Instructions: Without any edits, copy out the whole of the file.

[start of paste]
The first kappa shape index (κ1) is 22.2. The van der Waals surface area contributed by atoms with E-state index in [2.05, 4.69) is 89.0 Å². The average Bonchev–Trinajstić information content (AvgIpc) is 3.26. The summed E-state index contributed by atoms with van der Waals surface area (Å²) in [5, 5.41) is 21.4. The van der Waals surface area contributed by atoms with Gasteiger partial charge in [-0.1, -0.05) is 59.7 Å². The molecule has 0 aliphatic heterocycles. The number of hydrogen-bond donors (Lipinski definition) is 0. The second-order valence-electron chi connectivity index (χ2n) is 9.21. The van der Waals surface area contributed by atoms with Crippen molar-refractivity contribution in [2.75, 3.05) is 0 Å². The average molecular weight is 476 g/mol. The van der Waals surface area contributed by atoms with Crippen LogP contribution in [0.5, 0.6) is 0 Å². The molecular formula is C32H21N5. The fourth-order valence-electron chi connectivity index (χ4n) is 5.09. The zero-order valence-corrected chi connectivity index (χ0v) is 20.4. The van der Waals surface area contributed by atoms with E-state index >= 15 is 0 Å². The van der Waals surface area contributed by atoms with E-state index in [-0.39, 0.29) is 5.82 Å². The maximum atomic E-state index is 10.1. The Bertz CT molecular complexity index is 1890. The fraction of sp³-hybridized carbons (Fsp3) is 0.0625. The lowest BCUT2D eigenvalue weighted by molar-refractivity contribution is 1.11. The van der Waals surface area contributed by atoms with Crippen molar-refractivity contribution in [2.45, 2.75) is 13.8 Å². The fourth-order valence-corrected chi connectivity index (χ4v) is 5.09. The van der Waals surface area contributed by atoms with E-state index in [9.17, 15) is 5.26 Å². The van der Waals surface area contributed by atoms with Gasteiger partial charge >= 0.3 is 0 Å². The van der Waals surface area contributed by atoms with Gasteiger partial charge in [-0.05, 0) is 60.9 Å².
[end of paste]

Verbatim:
The first kappa shape index (κ1) is 22.2. The van der Waals surface area contributed by atoms with E-state index in [2.05, 4.69) is 89.0 Å². The average Bonchev–Trinajstić information content (AvgIpc) is 3.26. The summed E-state index contributed by atoms with van der Waals surface area (Å²) in [5, 5.41) is 21.4. The van der Waals surface area contributed by atoms with Gasteiger partial charge in [-0.1, -0.05) is 59.7 Å². The molecule has 0 aliphatic heterocycles. The number of hydrogen-bond donors (Lipinski definition) is 0. The second-order valence-electron chi connectivity index (χ2n) is 9.21. The van der Waals surface area contributed by atoms with Crippen molar-refractivity contribution in [2.75, 3.05) is 0 Å². The average molecular weight is 476 g/mol. The van der Waals surface area contributed by atoms with Crippen LogP contribution in [0.5, 0.6) is 0 Å². The molecular formula is C32H21N5. The fourth-order valence-electron chi connectivity index (χ4n) is 5.09. The zero-order valence-corrected chi connectivity index (χ0v) is 20.4. The van der Waals surface area contributed by atoms with E-state index >= 15 is 0 Å². The van der Waals surface area contributed by atoms with E-state index in [-0.39, 0.29) is 5.82 Å². The maximum atomic E-state index is 10.1. The Bertz CT molecular complexity index is 1890. The fraction of sp³-hybridized carbons (Fsp3) is 0.0625. The lowest BCUT2D eigenvalue weighted by molar-refractivity contribution is 1.11. The van der Waals surface area contributed by atoms with Crippen molar-refractivity contribution in [2.45, 2.75) is 13.8 Å². The fourth-order valence-corrected chi connectivity index (χ4v) is 5.09. The van der Waals surface area contributed by atoms with E-state index in [9.17, 15) is 5.26 Å². The van der Waals surface area contributed by atoms with Gasteiger partial charge >= 0.3 is 0 Å². The van der Waals surface area contributed by atoms with Gasteiger partial charge in [-0.05, 0) is 60.9 Å².